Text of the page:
On the day I went to see Free Birds, I temporarily lost my keys, the friend who was going to accompany me fell very ill and then it began howling a gale, pouring hail and heavy rain. I began to wonder if this was a sign for me to turn back. Yet I went in undeterred. For anyone who doesn’t know, the simple version of the timeline of Free Birds is that every year the President pardons a Thanksgiving turkey, Owen Wilson voices that turkey, and he has the best life a turkey could have with double beds in Fort William/ With poorly animated Spanish tele-novellas and an unlimited supply of (the notoriously awful) Chuck-E-Cheese pizza. This is until he is uprooted from his comfort by Woody Harrelson – who seems to be voicing a combination of Rambo and Lennie from Of Mice and Men but a turkey. He’s an escapee from a battery farm who is led by divine intervention. Woody Harrelson drags Owen Wilson to a time machine that throws them into the past so that they can stop Thanksgiving from ever happening to save the lives of turkeys everywhere. Clearly unaware that this isn’t the only time of year turkey is eaten. They meet along the way the head of the turkey warrior tribe – Keith David, who lends his role an undeserving level of gravitas even when he sounds half asleep – and his daughter and Owen Wilson’s love interest, Amy Poehler, who has been given a hilarious eye that occasionally turns lazy when the screen demands a ‘joke’.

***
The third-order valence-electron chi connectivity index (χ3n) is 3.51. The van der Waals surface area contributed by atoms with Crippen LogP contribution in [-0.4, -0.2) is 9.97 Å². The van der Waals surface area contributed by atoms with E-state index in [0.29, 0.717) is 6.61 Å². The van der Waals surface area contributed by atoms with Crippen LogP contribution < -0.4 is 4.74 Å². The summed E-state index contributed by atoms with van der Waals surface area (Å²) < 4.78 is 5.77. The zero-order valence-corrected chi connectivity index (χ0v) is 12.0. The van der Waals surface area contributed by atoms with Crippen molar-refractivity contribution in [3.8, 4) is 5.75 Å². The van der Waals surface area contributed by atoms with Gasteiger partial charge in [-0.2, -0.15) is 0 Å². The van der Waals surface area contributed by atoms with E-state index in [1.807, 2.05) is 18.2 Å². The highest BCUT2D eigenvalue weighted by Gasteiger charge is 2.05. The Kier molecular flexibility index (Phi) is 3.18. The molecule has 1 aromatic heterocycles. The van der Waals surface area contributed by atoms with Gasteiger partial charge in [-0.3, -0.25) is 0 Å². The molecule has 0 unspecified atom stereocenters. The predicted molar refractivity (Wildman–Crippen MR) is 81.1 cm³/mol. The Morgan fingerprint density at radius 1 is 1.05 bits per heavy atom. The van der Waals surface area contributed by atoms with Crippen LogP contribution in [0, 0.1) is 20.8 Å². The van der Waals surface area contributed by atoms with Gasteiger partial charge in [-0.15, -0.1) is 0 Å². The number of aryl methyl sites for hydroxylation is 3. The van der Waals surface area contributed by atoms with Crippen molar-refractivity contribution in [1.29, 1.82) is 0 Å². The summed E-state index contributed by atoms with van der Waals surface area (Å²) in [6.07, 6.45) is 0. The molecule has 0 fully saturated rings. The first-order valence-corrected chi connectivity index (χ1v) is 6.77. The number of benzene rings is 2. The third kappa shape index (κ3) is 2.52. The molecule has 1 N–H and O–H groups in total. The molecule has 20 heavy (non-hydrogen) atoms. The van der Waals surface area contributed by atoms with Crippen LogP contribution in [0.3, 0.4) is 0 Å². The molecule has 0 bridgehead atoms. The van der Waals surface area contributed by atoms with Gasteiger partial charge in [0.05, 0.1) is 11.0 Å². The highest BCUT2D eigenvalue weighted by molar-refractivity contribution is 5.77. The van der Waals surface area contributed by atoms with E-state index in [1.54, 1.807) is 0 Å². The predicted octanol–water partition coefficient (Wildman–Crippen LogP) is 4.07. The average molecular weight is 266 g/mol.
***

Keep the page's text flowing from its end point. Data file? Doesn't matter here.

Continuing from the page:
On the day I went to see Free Birds, I prepared myself by watching Primer on Netflix because I wanted to at least experience logical time travel. It becomes clear that Woody Harrelson’s turkey who wields the ‘great time knob’ (it’s a door knob, remove your head from the gutter) has been sent back in time by the almighty time turkey, or something with a similarly silly title. At the moment of defeat in the second act, Owen Wilson retreats back to the present only to be tackled by three or four future versions of himself that come back to convince him not to abandon the turkeys in their fight against evil hunter Colm Meaney, despite the fact they couldn’t consecutively exist within the timeline of when Owen Wilson had the time machine, they then go back to an early point in Woody Harrelson’s timeline and become the time turkey in order to convince him to take him to the future thereby cyclically creating his own present in the past and meaning that the events of the film rely on the middle of the film happening in order for any of it to exist meaning his present, future and past have to be existing simultaneously in order for any of this to make sense. It doesn’t. This is then followed by a final showdown where everything is resolved and all live happily ever after (more on that later) and Woody Harrelson takes the time machine and goes freedom fighting thereby nullifying a point in time in which Owen Wilson would have the machine in order to go back to convince himself to create the beginning events. Basically it exists in a time vacuum whereby no logic or sense can get in or out. I know it’s a lot to expect expert time travel in a movie for kids but frankly, they could have at least made it make sense.